How do we measure UVR?

The ultraviolet index or UV Index is an international standard measurement of the strength of UVR from the sun on the ground at a particular time. The UV Index is an important vehicle to raise public awareness of the risks of excessive exposure to UV radiation, and to alert people about the need to adopt protective measures. Encouraging people to reduce their sun exposure can decrease harmful health effects and significantly reduce health care costs.

As the UV Index increases the hazard increases. There are a number of categories ranging from low exposure to extreme as shown in the table.

UV Index Exposure Category
2 or less Low
3 to 5 Moderate
6 to 7 High
8 to 10 Very High
11+ Extreme

The exposure categories are based on the response to fair-skinned people exposed to UVR. The UV Index may be either a prediction or a measurement.

ARPANSA obtains the measured UV Index from a detector that responds to UV radiation in much the same way as human skin does. The measurements take into account cloud cover and other environmental factors that computations can only approximate. The Bureau of Meteorology (BOM) calculate the predicted value from a radiative transfer model using parameters of date, time, latitude, temperature and ozone concentration. The skin’s response to UV radiation is required for calculating the predicted solar UV Index.

What is your skin type?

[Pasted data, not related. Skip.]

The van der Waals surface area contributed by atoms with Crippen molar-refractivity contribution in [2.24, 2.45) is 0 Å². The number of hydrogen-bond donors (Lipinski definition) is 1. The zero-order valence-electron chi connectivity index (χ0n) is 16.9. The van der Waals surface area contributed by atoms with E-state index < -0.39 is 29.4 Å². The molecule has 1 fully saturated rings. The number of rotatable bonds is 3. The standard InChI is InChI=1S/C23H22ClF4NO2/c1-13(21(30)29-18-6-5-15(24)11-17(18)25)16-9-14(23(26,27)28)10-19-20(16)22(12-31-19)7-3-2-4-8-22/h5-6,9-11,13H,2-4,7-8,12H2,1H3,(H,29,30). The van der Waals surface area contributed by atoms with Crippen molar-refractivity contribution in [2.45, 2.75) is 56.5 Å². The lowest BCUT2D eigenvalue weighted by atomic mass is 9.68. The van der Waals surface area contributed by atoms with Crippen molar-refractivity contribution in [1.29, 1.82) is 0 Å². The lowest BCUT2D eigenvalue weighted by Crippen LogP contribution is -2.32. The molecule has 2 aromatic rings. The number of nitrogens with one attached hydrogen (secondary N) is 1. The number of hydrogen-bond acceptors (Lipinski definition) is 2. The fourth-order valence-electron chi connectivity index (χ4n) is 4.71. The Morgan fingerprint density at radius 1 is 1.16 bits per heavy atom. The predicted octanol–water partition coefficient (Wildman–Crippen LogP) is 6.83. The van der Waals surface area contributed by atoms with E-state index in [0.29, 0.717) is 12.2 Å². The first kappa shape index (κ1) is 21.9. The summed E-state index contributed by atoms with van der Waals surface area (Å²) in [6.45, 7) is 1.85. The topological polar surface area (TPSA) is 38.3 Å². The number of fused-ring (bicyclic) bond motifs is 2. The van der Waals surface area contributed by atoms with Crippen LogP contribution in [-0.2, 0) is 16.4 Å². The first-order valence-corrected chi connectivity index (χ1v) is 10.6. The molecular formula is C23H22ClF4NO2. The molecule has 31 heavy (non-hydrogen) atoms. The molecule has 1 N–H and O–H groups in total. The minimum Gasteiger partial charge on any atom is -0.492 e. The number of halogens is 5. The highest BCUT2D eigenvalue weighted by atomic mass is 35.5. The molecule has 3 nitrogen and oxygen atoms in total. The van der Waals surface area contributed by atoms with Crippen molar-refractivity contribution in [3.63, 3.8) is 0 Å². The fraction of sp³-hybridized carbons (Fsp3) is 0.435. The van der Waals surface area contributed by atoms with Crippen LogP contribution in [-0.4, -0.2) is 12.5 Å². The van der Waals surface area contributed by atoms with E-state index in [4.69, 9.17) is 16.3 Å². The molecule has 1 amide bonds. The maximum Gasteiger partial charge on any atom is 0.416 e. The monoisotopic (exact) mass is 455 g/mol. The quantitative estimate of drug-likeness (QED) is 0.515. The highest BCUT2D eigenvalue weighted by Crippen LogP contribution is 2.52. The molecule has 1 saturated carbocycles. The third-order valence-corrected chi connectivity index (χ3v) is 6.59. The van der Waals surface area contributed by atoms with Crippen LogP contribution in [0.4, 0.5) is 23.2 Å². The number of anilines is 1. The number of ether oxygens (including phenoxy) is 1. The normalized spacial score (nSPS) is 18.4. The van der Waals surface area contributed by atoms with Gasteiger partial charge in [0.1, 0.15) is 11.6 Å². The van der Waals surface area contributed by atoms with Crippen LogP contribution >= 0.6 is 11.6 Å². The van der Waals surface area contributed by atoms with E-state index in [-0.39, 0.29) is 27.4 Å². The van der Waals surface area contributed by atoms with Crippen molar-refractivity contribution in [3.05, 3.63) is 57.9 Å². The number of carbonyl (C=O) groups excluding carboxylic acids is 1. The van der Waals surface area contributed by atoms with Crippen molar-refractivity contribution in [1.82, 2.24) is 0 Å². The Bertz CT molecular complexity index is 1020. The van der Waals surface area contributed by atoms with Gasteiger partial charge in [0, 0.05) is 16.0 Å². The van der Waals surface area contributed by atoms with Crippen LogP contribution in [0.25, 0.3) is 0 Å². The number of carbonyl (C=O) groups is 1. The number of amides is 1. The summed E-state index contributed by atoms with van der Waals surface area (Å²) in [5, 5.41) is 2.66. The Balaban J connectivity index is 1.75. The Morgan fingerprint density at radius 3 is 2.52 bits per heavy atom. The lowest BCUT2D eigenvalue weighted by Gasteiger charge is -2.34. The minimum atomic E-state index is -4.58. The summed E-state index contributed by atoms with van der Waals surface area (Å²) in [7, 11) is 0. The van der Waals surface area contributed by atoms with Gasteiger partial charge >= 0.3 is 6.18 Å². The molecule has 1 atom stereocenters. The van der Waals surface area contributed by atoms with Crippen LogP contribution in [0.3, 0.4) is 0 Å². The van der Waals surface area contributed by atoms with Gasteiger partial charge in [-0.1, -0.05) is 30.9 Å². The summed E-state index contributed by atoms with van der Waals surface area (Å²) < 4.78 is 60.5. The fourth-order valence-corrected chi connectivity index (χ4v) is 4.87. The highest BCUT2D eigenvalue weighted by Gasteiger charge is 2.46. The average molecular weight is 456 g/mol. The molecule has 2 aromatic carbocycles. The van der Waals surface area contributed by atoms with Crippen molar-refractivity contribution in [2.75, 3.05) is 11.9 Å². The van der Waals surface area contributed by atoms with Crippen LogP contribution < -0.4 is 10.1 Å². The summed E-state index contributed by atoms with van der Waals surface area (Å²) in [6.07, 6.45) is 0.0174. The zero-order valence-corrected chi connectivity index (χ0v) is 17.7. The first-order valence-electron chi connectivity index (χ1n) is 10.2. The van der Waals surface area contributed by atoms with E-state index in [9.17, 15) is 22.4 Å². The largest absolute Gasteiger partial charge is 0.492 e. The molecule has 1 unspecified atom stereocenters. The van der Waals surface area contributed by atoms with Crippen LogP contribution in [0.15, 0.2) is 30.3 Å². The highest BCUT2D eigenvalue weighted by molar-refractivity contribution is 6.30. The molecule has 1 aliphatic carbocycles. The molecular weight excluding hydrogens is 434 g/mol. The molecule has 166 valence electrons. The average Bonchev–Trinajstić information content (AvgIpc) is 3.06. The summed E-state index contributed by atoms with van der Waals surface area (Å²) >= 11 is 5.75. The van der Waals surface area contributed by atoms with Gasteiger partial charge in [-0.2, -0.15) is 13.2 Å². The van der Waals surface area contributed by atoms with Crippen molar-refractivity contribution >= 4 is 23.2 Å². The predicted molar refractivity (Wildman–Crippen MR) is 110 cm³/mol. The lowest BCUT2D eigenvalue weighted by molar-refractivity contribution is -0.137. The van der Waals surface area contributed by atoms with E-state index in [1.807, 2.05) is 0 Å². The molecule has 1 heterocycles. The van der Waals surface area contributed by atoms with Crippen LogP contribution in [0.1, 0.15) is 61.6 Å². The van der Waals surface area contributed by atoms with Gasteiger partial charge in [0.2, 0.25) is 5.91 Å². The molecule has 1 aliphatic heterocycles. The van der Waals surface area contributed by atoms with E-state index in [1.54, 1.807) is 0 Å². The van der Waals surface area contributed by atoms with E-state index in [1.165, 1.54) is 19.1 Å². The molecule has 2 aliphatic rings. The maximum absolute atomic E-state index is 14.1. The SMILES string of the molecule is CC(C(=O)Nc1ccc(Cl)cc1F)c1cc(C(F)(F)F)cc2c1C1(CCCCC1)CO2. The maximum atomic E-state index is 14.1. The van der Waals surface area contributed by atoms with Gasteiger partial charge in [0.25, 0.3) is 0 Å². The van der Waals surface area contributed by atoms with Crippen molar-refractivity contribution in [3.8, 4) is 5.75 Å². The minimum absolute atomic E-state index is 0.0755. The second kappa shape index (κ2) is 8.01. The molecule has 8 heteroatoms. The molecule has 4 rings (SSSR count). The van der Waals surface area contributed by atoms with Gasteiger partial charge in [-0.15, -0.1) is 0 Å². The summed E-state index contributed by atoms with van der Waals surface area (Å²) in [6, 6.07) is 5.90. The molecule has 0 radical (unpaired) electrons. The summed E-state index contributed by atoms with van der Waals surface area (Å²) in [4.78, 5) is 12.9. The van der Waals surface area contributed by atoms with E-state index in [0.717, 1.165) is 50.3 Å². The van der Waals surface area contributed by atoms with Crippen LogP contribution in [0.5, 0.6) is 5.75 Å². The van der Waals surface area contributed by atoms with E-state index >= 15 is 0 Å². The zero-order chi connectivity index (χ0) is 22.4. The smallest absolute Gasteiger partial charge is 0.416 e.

Skin is classified by sensitivity to UV radiation. If you are very fair skinned (white skin) and tend to burn easily in the summer sun and find it difficult to achieve a tan you have skin type 1. People with skin type 1 have the highest risk of premature skin aging and greatest risk of developing some form of skin cancer. If you are of this type then you should limit your exposure to the sun and always dress to minimise sun exposure, wear a hat and use sunscreen. For other skin types from very fair to dark please refer to the Skin Chart based on the research of Fitzgerald.

How can you reduce your UVR exposure?

Even for very sensitive fair-skinned people, the risk of short-term and long-term UV damage below a UV Index of 2 is limited, and under normal circumstances no protective measures are needed. If sun protection is required, this should include all protective means, i.e. clothing and sunglasses, shade and sunscreen.

For best protection, we recommend a combination of sun protection measures:

  • Slip on some sun-protective clothing that covers as much skin as possible.
  • Slop on broad spectrum, water resistant SPF30+ (or higher) sunscreen. Put it on 20 minutes before you go outdoors and every two hours afterwards
  • Slap on a hat – broad brim or legionnaire style to protect your face, head, neck and ears.
  • Seek shade.
  • Slide on some sunglasses – make sure they meet Australian Standards.

A balance is required between avoiding an increase in the risk of skin cancer by excessive sun exposure and achieving enough exposure to maintain adequate vitamin D levels. Cancer Council Australia provides further advice on vitamin D.

quote from Arpansa